When it comes to health care, quality medical interpreting can have a profound impact on patient outcomes.
Using professional interpreters reduces the risk to patients and enhances their health literacy, which in turn empowers patients to be proactive and experience better outcomes. Medical interpreting is a specialization with the field, as it requires a command of terminology and concepts.
A 2015 study in the journal Medical Care assessed the accuracy of medical interpretation during 32 primary care visits and found errors were twice as likely to occur when physicians used untrained interpreters compared to professional interpreters.
Nearly 7 percent of those errors could have had significant medical consequences, such as giving an incorrect drug dosage or inaccurately describing the patient’s symptoms.
By using medical interpreter certification as a standard process to qualify interpreters, you can ensure you’re providing meaningful language access for your patients. This enables your organization to comply with federal laws while also improving patient experience and outcomes. Additionally, it allows your organization to justify pay increases to bilingual employees and improves their own professional development.
Multicultural patients face multiple barriers to receiving care for depression such as scant referral options.
A Virginia-based health center's quality improvement project was able to significantly improve depression care for a vulnerable multicultural population, research shows.
Annual societal costs associated with depression are estimated at $210 billion, and depression is the top cause of disability globally. For minority, immigrant, or refugee patients,cultural factors often impede depression treatment.
"Improving depression screening should lead to measurable outcomes for those who screen positive, including referral to mental health specialists, prescription of appropriate medications, and perhaps most importantly, scheduling of follow-up appointments to monitor signs and symptoms of depression," said Ann Schaeffer of the Harrisonburg Community Health Center.
"There are multiple barriers. These include clinics not prepared with screening tools in multiple languages; providers not culturally aware of the stigma attached to depression; lack of provider confidence in client engagement; and few referral options for multicultural populations."
Each year, the Centers for Medicare and Medicaid Services (CMS) conduct a Call Center Monitoring Study.
CMS performs the study between February and June by placing calls to Medicare Part C and D call centers to - among other thing - evaluate performance in assisting Limited English Proficient (LEP) and Deaf and Hard of Hearing callers.
A portion of the study measures the availability of an interpreter, as well as the accuracy of information provided by the customer-service agent. This portion is called the Accuracy and Accessibility Study.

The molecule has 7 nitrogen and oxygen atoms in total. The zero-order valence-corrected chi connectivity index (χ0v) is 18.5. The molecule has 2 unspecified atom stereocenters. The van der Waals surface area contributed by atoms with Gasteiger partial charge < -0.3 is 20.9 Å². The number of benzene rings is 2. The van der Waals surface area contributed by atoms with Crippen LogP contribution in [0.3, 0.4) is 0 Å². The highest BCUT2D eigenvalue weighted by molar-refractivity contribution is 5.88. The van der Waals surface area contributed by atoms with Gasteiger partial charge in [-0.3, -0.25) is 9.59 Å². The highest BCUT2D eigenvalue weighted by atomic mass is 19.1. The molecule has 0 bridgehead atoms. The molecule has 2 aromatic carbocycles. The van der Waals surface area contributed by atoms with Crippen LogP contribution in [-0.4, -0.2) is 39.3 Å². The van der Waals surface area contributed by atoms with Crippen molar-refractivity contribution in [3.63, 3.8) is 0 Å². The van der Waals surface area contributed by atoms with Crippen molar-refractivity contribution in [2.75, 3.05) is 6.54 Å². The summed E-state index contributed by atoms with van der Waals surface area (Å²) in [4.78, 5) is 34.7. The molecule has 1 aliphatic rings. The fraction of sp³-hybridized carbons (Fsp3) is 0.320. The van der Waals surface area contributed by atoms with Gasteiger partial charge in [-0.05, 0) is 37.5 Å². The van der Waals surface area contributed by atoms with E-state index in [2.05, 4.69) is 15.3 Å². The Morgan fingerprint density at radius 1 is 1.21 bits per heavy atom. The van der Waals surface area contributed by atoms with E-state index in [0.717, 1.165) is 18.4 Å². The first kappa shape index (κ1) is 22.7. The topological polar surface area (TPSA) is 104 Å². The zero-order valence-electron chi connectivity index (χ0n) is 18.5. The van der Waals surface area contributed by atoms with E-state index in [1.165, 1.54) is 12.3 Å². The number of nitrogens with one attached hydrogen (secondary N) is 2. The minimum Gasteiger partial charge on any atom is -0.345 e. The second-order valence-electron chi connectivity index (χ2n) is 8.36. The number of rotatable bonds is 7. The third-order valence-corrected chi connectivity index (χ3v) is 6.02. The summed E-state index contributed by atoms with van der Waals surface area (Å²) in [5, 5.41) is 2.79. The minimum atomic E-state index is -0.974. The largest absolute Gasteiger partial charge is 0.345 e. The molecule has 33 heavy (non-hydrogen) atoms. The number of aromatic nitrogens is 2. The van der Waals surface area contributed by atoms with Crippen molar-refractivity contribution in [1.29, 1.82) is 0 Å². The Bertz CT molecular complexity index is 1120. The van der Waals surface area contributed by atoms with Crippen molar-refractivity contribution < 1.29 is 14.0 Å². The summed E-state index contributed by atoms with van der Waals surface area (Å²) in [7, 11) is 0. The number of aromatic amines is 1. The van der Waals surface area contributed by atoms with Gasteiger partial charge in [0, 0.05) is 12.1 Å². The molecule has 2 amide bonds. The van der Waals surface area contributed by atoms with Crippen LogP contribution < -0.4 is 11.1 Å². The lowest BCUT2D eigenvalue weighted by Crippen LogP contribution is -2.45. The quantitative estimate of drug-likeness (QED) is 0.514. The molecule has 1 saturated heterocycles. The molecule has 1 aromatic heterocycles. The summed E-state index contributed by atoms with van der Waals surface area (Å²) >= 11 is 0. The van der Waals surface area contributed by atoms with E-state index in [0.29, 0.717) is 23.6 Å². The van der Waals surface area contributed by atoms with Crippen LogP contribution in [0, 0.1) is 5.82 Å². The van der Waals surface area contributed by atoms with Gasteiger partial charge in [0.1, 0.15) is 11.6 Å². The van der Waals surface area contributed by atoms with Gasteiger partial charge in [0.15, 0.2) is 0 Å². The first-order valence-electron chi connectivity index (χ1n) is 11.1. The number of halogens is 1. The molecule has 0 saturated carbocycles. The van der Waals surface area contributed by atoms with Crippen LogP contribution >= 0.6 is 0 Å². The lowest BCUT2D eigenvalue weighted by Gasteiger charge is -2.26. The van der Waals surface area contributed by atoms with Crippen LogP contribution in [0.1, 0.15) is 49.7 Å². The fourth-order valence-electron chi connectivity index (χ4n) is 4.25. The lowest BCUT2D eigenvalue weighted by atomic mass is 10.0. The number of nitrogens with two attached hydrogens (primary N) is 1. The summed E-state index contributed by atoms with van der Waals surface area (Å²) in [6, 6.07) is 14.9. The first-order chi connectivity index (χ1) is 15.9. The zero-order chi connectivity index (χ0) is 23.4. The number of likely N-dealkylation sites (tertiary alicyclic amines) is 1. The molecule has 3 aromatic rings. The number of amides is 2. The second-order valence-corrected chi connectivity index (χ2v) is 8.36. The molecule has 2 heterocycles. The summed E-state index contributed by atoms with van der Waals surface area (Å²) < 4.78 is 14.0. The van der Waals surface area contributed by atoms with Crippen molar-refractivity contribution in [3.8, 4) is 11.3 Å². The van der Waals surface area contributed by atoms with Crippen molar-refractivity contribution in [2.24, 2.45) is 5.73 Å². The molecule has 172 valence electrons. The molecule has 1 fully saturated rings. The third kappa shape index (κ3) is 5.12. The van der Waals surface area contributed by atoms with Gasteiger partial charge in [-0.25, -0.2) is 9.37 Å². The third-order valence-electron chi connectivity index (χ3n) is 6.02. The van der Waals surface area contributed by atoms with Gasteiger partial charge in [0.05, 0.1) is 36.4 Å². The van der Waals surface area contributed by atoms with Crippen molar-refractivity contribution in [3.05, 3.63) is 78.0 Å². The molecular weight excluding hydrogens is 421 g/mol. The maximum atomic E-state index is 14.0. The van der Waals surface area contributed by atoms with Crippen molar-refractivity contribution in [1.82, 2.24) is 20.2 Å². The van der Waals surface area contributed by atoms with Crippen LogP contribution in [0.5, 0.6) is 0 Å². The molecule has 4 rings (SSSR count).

There are massive financial and marketing implications to the CMS study, as plans earning four and five stars stand to net additional dollars in Quality Bonus Payments, as well as valuable opportunities to shop their plans. (Five-star plans are afforded the opportunity to enroll members throughout the year.)
Given these high stakes, it’s only natural that misconceptions would emerge as plans aim for the highest score possible.
Below are three misconceptions that we hear most often. We’ve researched each of these suppositions and are glad to explain the reality behind each of them.
The increasingly competitive healthcare market is facing the problem of balancing the need to deliver good clinical outcomes with demands for patient satisfaction. Patients and families are increasingly taking the initiative in steering their healthcare experiences.
While many healthcare providers and insurers succeed at delivering a positive in-language experience when limited-English speakers are in the building, this is often not the case when patients and beneficiaries have to connect with them by phone.
To remedy this issue, several high-performing organizations have implemented customized call flows that empower limited-English speakers to contact them with a qualified interpreter already on the line. Their patients and beneficiaries now have a seamless in-language experience from one end of a call to the other, making hang-ups and lengthy call-handle times a thing of the past.
This year’s open-enrollment period for Medicare will run from October 15 through December 7. Studies show that a large number of Medicare enrollees are considered limited English proficient (LEP), meaning they speak English “less than very well” and are entitled to assistance.
It’s no wonder that when Gonzalez was trained on LanguageLine InSight, a video-interpreting solution that delivers on-demand access to professional linguists in 36 languages at the touch of a button, he thought the technology was heaven-sent.